Chocolate Macarons have a slightly different texture than other Macarons. Some bakers find them easier to master. The technique for making all Macarons is the same. I have made a video showing what works best for me, and it might help you too! I have also listed some tips to help with the process here.
- Flexible Spatula
- Digital Scale – I have found that weighing my ingredients is a far better predictor of success than measuring them.
- Parchment Paper or Silicon Baking Mat
- Cookie Sheets – I have the best success with cookie sheets that have low sides.
Chocolate Macarons – makes about 18 filled cookies
- 100 grams confectioner’s sugar
- 50 grams almond meal/flour
- 20 grams unsweetened Dutch-process cocoa powder, sifted
- 60 grams egg whites
- 40 grams granulated sugar
- pinch of salt
Sift Almond Flour, Cocoa and Confectioner’s Sugar into a bowl and then whisk them together until they are well mixed.
Put egg whites, granulated sugar and salt into the bowl of your mixer. Start your mixer on medium (about 4 if using a KitchenAid) and beat for a few minutes. Gradually increase the speed to high and beat them until the meringue is stiff, glossy and almost dry. If you want colored Macarons now is the time to add a gel food color. I don’t recommend liquid food coloring.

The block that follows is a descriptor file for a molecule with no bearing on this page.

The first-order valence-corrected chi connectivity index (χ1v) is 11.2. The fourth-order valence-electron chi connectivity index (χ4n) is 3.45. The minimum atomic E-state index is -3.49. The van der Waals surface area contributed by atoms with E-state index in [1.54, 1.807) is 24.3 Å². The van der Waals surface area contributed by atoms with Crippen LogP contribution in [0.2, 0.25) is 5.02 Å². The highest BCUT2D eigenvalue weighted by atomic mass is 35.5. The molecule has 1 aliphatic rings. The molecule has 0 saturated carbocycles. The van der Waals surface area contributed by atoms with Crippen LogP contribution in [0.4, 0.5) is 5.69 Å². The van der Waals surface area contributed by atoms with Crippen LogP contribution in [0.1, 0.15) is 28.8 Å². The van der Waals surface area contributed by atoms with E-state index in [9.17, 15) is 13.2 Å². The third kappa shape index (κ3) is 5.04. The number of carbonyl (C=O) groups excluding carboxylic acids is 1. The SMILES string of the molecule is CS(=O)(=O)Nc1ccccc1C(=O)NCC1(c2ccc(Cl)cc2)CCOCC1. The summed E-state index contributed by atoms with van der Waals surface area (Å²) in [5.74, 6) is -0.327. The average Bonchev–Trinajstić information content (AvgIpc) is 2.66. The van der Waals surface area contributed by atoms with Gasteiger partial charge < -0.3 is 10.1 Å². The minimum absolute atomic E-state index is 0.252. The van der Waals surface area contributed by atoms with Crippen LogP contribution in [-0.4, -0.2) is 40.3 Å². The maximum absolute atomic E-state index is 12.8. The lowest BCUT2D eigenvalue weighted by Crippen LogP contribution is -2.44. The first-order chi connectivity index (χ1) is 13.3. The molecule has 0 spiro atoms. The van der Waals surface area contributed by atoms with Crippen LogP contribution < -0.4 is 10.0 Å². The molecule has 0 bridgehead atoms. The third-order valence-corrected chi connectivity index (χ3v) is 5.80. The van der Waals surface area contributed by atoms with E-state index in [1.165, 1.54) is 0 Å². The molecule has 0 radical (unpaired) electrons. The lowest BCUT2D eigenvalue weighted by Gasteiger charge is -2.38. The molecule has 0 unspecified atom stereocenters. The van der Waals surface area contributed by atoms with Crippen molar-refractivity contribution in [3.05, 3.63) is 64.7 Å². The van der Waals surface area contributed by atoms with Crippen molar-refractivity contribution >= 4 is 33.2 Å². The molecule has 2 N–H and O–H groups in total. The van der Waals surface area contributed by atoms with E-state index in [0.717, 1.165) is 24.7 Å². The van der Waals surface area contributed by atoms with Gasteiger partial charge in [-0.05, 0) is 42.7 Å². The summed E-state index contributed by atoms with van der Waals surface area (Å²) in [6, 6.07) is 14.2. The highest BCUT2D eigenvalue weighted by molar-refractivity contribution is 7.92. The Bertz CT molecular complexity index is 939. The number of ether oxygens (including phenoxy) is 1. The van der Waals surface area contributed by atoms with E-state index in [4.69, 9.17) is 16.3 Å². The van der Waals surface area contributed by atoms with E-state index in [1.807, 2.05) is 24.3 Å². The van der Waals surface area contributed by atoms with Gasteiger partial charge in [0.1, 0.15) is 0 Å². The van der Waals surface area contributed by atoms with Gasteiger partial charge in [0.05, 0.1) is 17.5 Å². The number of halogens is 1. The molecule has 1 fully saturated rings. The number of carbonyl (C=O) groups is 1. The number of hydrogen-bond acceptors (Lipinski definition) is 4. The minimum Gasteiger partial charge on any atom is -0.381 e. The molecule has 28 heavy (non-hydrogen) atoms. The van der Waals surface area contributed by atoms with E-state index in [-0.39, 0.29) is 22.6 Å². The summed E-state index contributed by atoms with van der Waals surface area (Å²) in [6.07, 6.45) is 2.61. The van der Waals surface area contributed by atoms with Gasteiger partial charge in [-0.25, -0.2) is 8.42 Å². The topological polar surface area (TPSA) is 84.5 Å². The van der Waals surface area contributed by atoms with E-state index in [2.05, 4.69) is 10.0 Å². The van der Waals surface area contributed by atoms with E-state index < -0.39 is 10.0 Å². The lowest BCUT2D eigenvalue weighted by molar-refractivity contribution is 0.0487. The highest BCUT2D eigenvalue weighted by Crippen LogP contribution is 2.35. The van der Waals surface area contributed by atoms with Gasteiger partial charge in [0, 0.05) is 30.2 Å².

Next, add about 1/2 of the dry ingredients to the meringue. Mix until incorporated. You don’t need to be too gentle at this point. Add the rest of the dry ingredients and mix gently until no white meringue is visible. If you watch my video, you will see that the motion to do this is to both fold and rub/smear the batter against the side of the bowl. Remember that macaronage (the French term for combining the ingredients) is about deflating the whites, so you don’t have to treat them gently. You want to knock the air out of them. Stir to deflate the egg whites until the batter is the consistency of lava and flows off your spatula. My video shows an example of the method I use to mix the batter.
Pipe the batter onto either parchment paper or a silicone baking mat. I have the best success with cookie sheets that have low sides, not sheet cake pans.
Bake at 310 degrees for about 15 minutes. Check for to see if they are done by giving them a little wiggle with your finger. If the tops move easily, they are not done. You want them set but not firm. It’s better to be a little underdone than over done. All ovens are different and if you aren’t sure that your oven is accurate, you may want to check it with an oven thermometer.
Let cool, match cookies and fill.
Refrigerate for at least 24 hours. You can eat them right away but they are best the next day. They also freeze beautifully, either filled or unfilled.